4. The content-addressable-memory device according to claim 1, wherein
the comparing unit comprises a plurality of comparators each corresponding to one of the entries and each configured to receive the search address and the corresponding entry to compare the search address with the tag of each of the entries, and
the determining unit comprises:
a plurality of AND circuits each corresponding to one of the entries and each configured to receive an output from the comparing unit and the corresponding entry; and
an OR circuit configured to receive outputs from the AND circuits and performing the OR-operation determining the cause of the multi-hit occurrence.
5. A method of controlling a content-addressable-memory,
the method comprising:
first storing including
storing a plurality of entries, each entry including a tag corresponding to an address, a parity bit of the tag, and a reverse bit obtained by reversing the parity bit;
second storing including
storing data corresponding to each entry;
comparing a search address with the tag of each of the entries to find any plurality of matching entries, each with a matching tag that matches the search address, as a multi-hit occurrence;
performing, when the matching entries are found as the multi-hit occurrence, an OR-operation on the matching entries; and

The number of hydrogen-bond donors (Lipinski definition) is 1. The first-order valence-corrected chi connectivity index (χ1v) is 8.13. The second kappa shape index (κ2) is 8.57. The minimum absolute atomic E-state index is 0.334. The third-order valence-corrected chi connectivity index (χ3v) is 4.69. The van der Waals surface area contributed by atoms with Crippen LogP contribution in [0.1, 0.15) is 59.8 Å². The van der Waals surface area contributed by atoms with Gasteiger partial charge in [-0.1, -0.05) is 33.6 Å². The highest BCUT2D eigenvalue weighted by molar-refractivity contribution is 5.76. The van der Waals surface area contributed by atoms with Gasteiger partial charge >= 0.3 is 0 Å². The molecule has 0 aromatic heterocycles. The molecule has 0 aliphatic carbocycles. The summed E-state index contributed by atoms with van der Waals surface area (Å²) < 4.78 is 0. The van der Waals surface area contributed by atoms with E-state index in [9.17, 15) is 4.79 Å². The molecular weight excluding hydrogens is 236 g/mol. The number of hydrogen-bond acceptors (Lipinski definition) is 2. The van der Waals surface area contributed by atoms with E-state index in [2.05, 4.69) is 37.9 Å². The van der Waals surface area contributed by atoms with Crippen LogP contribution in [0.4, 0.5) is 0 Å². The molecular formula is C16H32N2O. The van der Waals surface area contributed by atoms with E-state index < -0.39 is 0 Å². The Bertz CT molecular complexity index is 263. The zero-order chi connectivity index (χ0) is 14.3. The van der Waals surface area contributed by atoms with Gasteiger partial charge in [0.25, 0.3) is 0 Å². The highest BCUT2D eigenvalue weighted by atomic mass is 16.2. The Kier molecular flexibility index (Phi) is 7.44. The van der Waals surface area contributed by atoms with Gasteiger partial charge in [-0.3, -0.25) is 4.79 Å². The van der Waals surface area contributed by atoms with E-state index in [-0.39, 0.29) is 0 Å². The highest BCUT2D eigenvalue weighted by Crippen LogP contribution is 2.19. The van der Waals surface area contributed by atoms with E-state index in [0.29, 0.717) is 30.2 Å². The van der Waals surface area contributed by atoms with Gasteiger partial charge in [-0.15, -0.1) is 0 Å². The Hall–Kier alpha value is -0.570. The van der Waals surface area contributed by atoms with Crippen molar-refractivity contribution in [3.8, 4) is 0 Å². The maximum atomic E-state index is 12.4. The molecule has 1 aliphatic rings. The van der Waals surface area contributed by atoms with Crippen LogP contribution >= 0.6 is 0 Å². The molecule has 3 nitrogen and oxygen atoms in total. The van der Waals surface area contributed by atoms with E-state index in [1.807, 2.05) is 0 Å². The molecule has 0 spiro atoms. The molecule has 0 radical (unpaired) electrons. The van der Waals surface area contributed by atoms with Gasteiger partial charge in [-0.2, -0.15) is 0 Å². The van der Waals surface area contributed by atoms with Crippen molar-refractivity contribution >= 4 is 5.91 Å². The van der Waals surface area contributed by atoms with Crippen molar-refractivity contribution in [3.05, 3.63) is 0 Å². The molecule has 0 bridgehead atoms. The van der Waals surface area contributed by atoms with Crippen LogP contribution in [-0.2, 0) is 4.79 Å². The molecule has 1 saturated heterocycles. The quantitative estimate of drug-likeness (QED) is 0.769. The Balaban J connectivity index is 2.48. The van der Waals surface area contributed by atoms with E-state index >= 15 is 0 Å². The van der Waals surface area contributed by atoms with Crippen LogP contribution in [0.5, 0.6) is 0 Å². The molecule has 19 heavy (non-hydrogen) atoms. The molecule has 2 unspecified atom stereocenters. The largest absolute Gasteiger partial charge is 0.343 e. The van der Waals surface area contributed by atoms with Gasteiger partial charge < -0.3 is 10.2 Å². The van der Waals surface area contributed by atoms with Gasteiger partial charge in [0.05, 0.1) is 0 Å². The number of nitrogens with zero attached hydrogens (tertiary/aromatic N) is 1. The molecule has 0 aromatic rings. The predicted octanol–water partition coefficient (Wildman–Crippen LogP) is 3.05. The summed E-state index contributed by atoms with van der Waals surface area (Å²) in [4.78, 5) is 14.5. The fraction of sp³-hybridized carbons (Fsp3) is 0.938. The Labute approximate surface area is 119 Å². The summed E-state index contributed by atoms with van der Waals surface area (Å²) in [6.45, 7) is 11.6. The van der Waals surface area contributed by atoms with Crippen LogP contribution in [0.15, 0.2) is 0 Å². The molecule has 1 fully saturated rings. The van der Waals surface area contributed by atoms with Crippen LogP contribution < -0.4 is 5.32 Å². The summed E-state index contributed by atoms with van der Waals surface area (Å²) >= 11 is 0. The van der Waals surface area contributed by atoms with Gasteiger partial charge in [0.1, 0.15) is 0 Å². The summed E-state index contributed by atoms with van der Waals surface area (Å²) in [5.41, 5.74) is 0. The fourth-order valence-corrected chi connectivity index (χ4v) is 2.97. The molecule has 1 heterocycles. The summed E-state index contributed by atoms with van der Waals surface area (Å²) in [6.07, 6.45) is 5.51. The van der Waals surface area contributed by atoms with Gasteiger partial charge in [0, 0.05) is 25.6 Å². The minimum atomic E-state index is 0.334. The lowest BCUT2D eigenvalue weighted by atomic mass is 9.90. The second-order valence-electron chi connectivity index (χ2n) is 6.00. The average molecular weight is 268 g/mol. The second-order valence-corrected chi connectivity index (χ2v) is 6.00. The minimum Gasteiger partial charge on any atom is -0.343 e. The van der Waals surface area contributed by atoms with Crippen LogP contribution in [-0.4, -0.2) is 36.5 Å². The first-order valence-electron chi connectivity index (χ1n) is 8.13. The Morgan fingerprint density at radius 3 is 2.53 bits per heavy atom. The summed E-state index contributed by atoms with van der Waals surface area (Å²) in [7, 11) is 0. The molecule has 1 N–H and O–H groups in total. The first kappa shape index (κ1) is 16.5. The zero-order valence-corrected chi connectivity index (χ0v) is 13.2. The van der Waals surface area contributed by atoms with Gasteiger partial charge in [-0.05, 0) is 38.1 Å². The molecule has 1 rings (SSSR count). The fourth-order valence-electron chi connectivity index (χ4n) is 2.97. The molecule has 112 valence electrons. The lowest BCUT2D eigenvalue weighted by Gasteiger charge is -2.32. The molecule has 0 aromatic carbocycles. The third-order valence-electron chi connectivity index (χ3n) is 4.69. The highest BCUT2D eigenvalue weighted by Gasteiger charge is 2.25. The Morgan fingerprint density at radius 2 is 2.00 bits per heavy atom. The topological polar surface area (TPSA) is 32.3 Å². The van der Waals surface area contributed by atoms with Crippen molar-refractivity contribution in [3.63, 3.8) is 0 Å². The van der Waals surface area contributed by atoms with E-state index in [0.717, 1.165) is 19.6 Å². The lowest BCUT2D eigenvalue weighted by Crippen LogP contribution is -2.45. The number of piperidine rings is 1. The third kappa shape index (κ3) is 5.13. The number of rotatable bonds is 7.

determining a cause of the multi-hit occurrence based on a result of the OR operation for the parity bit and a result of the OR operation for the reverse bit, by determining the cause of the multi-hit occurrence to be a parity error if the result of the OR operation for the parity bit equals the result of the OR operation for the reverse bit and determining the cause of the multi-hit occurrence not to be the parity error if the result of the OR operation for the parity bit does not equal the result of the OR operation for the reverse bit.
6. The method according to claim 5, further comprising:
masking a portion of the tag, and excludes the masked portion from a target for the comparison at the comparing; and
changing the masked portion to all “0” or all “1”.
7. The method according to claim 6, wherein the data stored at the second storing includes mask control data, and the masking includes masking the tag based on the mask control data; and checking an error in the mask control data.
Description

This application is a continuing application, filed under 35 U.S.C. §111(a), of International Application PCT/JP03/09596, filed Jul. 29, 2003.

BACKGROUND OF THE INVENTION

1. Field of the Invention

The present invention relates to a technology for specifying a cause of occurrence of multiple hits with a small-scale and simple configuration in a content addressable memory (CAM).

2. Description of the Related Art

FIG. 17 is a block diagram of an application example of a conventional cache memory device 11. The cache memory device 11 is a storage device, for example, a CAM device used to compensate for a speed difference between a central processing unit (CPU) 10 and a main memory 13. The CAM mentioned here is a memory in which a location of data stored in a memory area is indicated not by an address but by a content.